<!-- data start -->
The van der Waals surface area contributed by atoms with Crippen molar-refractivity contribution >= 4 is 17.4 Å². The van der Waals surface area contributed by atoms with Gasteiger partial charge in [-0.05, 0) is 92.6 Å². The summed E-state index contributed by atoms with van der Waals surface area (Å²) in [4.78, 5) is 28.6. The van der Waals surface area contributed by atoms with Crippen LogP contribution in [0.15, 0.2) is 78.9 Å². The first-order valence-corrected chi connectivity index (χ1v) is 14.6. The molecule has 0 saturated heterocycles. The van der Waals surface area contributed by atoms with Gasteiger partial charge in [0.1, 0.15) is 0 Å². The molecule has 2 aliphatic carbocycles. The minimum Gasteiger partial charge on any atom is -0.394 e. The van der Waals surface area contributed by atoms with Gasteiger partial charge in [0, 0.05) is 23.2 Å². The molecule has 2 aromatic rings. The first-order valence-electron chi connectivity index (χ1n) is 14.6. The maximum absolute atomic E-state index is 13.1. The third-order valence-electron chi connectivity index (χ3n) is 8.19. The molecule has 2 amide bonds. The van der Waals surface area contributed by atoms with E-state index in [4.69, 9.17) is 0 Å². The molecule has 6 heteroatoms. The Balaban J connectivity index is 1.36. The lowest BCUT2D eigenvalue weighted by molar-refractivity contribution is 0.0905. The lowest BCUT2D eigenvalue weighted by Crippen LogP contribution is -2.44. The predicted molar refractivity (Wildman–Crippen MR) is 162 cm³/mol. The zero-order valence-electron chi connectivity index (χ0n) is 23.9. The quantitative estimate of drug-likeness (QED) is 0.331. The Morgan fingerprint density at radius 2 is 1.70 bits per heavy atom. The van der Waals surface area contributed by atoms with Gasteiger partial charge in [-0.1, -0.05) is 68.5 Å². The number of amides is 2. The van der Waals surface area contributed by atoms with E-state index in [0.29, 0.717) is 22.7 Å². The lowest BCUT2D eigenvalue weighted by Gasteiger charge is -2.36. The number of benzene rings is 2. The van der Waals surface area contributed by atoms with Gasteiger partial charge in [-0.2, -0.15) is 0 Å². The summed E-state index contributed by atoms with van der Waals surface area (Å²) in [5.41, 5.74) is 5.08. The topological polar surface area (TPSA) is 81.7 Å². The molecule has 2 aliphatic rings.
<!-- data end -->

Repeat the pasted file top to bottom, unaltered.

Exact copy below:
The van der Waals surface area contributed by atoms with Crippen molar-refractivity contribution >= 4 is 17.4 Å². The van der Waals surface area contributed by atoms with Gasteiger partial charge in [-0.05, 0) is 92.6 Å². The summed E-state index contributed by atoms with van der Waals surface area (Å²) in [4.78, 5) is 28.6. The van der Waals surface area contributed by atoms with Crippen LogP contribution in [0.15, 0.2) is 78.9 Å². The first-order valence-corrected chi connectivity index (χ1v) is 14.6. The molecule has 0 saturated heterocycles. The van der Waals surface area contributed by atoms with Gasteiger partial charge in [0.1, 0.15) is 0 Å². The molecule has 2 aliphatic carbocycles. The minimum Gasteiger partial charge on any atom is -0.394 e. The van der Waals surface area contributed by atoms with Gasteiger partial charge in [0, 0.05) is 23.2 Å². The molecule has 2 aromatic rings. The first-order valence-electron chi connectivity index (χ1n) is 14.6. The maximum absolute atomic E-state index is 13.1. The third-order valence-electron chi connectivity index (χ3n) is 8.19. The molecule has 2 amide bonds. The van der Waals surface area contributed by atoms with E-state index in [4.69, 9.17) is 0 Å². The molecule has 6 heteroatoms. The Balaban J connectivity index is 1.36. The lowest BCUT2D eigenvalue weighted by molar-refractivity contribution is 0.0905. The lowest BCUT2D eigenvalue weighted by Crippen LogP contribution is -2.44. The predicted molar refractivity (Wildman–Crippen MR) is 162 cm³/mol. The zero-order valence-electron chi connectivity index (χ0n) is 23.9. The quantitative estimate of drug-likeness (QED) is 0.331. The Morgan fingerprint density at radius 2 is 1.70 bits per heavy atom. The van der Waals surface area contributed by atoms with Gasteiger partial charge in [-0.1, -0.05) is 68.5 Å². The number of amides is 2. The van der Waals surface area contributed by atoms with E-state index in [0.29, 0.717) is 22.7 Å². The lowest BCUT2D eigenvalue weighted by Gasteiger charge is -2.36. The number of benzene rings is 2. The van der Waals surface area contributed by atoms with Gasteiger partial charge in [-0.2, -0.15) is 0 Å². The summed E-state index contributed by atoms with van der Waals surface area (Å²) in [5.41, 5.74) is 5.08. The topological polar surface area (TPSA) is 81.7 Å². The molecule has 2 aliphatic rings.